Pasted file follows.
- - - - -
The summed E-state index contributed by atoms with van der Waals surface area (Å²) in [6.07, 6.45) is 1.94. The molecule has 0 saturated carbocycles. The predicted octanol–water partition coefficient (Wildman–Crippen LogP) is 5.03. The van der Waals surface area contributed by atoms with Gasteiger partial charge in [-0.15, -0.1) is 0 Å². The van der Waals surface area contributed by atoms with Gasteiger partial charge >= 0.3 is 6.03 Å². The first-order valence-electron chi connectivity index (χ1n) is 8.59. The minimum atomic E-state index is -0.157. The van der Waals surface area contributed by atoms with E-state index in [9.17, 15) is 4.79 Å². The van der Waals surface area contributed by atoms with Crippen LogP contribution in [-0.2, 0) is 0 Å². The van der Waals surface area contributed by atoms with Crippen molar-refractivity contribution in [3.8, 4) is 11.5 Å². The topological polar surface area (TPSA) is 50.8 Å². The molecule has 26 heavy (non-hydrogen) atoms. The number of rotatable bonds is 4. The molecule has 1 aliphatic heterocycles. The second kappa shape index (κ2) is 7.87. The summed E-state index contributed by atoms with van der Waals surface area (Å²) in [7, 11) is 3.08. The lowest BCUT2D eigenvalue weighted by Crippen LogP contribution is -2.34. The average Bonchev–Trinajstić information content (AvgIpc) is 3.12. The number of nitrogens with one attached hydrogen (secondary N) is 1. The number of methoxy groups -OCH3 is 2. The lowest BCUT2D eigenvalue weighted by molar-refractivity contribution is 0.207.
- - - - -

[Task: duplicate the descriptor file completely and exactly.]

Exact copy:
The summed E-state index contributed by atoms with van der Waals surface area (Å²) in [6.07, 6.45) is 1.94. The molecule has 0 saturated carbocycles. The predicted octanol–water partition coefficient (Wildman–Crippen LogP) is 5.03. The van der Waals surface area contributed by atoms with Gasteiger partial charge in [-0.15, -0.1) is 0 Å². The van der Waals surface area contributed by atoms with Gasteiger partial charge >= 0.3 is 6.03 Å². The first-order valence-electron chi connectivity index (χ1n) is 8.59. The minimum atomic E-state index is -0.157. The van der Waals surface area contributed by atoms with E-state index in [9.17, 15) is 4.79 Å². The van der Waals surface area contributed by atoms with Crippen LogP contribution in [-0.2, 0) is 0 Å². The van der Waals surface area contributed by atoms with Crippen molar-refractivity contribution in [3.8, 4) is 11.5 Å². The topological polar surface area (TPSA) is 50.8 Å². The molecule has 26 heavy (non-hydrogen) atoms. The number of rotatable bonds is 4. The molecule has 1 aliphatic heterocycles. The second kappa shape index (κ2) is 7.87. The summed E-state index contributed by atoms with van der Waals surface area (Å²) in [7, 11) is 3.08. The lowest BCUT2D eigenvalue weighted by Crippen LogP contribution is -2.34. The average Bonchev–Trinajstić information content (AvgIpc) is 3.12. The number of nitrogens with one attached hydrogen (secondary N) is 1. The number of methoxy groups -OCH3 is 2. The lowest BCUT2D eigenvalue weighted by molar-refractivity contribution is 0.207.